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The Common Core State Standards: A matter of equity

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Bill McDiarmid

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A couple of decades ago, I interviewed a Kentucky legislator from a very low-wealth district, even by rural Kentucky’s standards. He was a strong advocate of Kentucky’s educational reforms implemented in the 1990s. I asked him if he worried that the new state curriculum frameworks, learning outcomes, and assessments would undercut local control of schools. Leaning forward, he jabbed his finger on the table, and said, “Not worried even a little bit. I’m sick and tired of our kids getting the short end of the stick. Parents here need to know that their kids are being held to the same standards as kids in Louisville and Lexington. For years, ours kids have been held to lower standards – and look where it’s got us. Our kids think of themselves as hillbillies – they’ve internalized the stereotype.”

A few years later, I heard much the same sentiment from an Alaska Native educator in a remote, low-wealth Alaska village. Reacting to the creation of statewide academic standards, he described how, when he started at the University of Alaska, he was way behind students from more urbanized areas despite having done very well at his rural high school. A widely respected and effective advocate for incorporating local knowledge in the curriculum, he saw no inherent conflict between “standardized knowledge” and traditional knowledge. “Our Elders always said that our children have to learn to be effective in the White world to protect our lands and way of life and they could do it if they got the opportunity. But they must also know themselves as Natives and bearers of our culture and traditions. People in our village need to know that what their children learn here will get them ready for college.”

For both of these leaders, ensuring that the children in their communities are being held to the same standards as children in more affluent communities was a matter of equity. Whatever one thinks of the prior administration, the “soft bigotry of low expectations” is real. In too many communities, this bigotry goes back for generations. The result is what Gloria Ladson-Billings, rejecting the concept of an “achievement gap,” has termed an “achievement deficit.” That is, for decades children from certain communities, such as impoverished African-American and American Indian communities, have been denied access to opportunities to learn powerful knowledge equal to those available to students in privileged settings. The result is an educational deficit that doesn’t lend itself to quick fixes. It requires a substantial, long-term investment – of political will and commitment as much as resources.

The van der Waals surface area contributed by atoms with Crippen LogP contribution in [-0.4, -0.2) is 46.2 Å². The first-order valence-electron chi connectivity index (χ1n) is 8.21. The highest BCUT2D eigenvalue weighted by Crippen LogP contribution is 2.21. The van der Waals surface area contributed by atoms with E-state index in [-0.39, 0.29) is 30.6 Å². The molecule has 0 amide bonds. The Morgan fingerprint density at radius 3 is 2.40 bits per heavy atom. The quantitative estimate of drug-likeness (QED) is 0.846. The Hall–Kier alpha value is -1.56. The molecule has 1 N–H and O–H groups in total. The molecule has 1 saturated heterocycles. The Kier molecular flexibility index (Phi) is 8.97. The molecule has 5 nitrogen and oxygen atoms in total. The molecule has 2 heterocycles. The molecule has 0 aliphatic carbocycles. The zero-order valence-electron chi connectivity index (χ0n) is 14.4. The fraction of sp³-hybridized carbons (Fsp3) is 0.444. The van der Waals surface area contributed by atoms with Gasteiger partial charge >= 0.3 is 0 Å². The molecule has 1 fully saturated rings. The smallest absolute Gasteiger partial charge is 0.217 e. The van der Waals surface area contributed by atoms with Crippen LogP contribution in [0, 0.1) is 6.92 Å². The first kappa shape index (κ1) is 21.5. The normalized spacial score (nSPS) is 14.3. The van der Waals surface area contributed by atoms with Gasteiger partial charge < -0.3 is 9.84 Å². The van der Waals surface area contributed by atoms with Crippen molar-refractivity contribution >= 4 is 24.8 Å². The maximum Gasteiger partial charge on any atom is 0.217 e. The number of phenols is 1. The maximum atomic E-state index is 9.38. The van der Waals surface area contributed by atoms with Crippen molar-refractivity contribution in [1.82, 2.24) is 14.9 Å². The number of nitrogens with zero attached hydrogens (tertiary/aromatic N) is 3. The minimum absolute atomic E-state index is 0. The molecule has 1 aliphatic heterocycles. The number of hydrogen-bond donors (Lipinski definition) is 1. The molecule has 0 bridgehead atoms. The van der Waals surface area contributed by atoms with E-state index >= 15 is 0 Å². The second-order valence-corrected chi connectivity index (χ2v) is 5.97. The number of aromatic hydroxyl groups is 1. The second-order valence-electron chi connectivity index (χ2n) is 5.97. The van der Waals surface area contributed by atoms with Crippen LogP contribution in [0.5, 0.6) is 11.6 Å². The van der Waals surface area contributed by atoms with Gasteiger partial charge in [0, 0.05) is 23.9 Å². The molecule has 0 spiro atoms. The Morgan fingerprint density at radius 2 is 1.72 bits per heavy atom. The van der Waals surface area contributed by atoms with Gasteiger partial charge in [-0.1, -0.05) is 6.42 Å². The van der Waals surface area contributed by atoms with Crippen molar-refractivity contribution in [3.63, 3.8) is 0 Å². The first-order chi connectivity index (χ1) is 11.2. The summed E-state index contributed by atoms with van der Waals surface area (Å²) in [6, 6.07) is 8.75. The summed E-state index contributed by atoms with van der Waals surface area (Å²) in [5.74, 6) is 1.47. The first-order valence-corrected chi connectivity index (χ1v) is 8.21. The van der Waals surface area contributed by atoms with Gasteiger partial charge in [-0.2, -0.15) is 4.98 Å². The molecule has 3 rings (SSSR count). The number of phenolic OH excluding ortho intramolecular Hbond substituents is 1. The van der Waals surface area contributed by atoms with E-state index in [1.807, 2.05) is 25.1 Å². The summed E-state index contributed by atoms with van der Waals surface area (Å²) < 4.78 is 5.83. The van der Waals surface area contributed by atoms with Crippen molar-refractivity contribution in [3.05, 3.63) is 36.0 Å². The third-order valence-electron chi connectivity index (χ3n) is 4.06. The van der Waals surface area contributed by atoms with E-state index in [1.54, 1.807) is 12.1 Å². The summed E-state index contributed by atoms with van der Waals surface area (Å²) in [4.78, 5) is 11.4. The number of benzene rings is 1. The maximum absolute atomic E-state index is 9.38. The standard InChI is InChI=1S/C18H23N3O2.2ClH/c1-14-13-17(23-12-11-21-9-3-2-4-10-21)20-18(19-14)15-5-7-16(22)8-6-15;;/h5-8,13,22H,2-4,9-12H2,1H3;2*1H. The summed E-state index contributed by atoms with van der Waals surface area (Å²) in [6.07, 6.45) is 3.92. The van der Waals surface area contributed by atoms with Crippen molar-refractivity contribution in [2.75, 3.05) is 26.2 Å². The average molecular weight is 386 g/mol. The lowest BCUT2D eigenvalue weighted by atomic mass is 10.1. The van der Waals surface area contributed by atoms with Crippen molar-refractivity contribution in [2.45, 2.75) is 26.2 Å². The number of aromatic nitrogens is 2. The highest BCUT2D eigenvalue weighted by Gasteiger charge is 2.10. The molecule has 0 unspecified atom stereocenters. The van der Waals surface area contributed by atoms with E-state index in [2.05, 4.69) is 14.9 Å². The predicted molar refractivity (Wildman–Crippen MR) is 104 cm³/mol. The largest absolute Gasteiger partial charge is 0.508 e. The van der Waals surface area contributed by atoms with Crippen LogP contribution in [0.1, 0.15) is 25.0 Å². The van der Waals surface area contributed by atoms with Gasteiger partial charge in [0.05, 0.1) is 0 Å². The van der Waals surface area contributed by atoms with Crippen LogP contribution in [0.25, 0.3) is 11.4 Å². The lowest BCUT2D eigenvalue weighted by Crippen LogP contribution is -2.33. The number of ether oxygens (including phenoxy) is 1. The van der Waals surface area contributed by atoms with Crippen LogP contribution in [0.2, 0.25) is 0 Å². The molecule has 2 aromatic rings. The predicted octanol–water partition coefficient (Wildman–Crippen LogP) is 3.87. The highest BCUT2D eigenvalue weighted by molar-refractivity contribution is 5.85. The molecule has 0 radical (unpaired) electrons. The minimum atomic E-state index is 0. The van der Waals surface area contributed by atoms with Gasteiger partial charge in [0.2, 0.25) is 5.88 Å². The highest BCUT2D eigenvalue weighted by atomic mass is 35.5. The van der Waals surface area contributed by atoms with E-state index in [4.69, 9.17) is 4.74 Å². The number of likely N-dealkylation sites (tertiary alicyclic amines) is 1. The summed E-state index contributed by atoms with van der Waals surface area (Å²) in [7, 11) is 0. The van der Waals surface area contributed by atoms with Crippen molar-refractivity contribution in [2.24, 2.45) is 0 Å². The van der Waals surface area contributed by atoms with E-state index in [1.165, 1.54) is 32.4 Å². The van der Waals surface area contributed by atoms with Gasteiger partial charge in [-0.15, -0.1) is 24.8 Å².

Typically, proponents of common standards point to the lackluster performance of U.S. students on international assessments to support their position. The new Common Core State Standards are to be benchmarked against international standards. This will communicate to educators the learning expectations for students across the globe. A recent analysis of the Programme for International Student Assessment (PISA) revealed that the poor showing of U.S. students relative to students in other countries is a result not of our students sliding back but rather students in other countries surging ahead. And as the data from the Trends in International Mathematics and Science Study (TIMSS) has shown, this is partly a function of not holding U.S. students consistently to rigorous expectations, especially in mathematics and science.

An ethically more powerful argument, however, is the right of every student to have equitable access to the knowledge and skills needed to succeed in life. Common standards ensure parents and communities members that their children are being held to the same expectations as children not only elsewhere in the state but also across the nation.

My experience as a teacher has no doubt shaped my view of common standards. I began my career teaching in the British educational system. My students, like many students around the world, sat their General Certificate of Education (GCE) examinations at the end of the year. Each subject had a prescribed syllabus to guide preparation for the examinations. Developed by experts in the subject matter, the syllabi were grounded in the most recent scholarship. Although I might quibble with some of the topic selections, I also recognized that if my students succeeded on the examination, they would be very well qualified for either higher education or the workplace. Most importantly for me, they would be well on their way to being knowledgeable, thoughtful, and engaged community members (I taught history and sociology). The syllabus did not dictate how I was to teach the topics – that was left to my professional judgment. Most importantly, the syllabus provided a common touchstone for everyone – me, the students, their families, the department chair, the headmaster, and the school board. Everyone was on the same page. We all knew what was expected of the students – and of me.

As the debate on the Common Core State Standards continues, I hope that the equity dimension receives as much attention as concerns about international competitiveness. And, of course, the issue is not merely ensuring that all our students are held to the same standards but that they have equitable access to the resources we know to be critical to their success:  well-prepared, well-supported, committed, and caring educators. That’s where the School of Education comes in.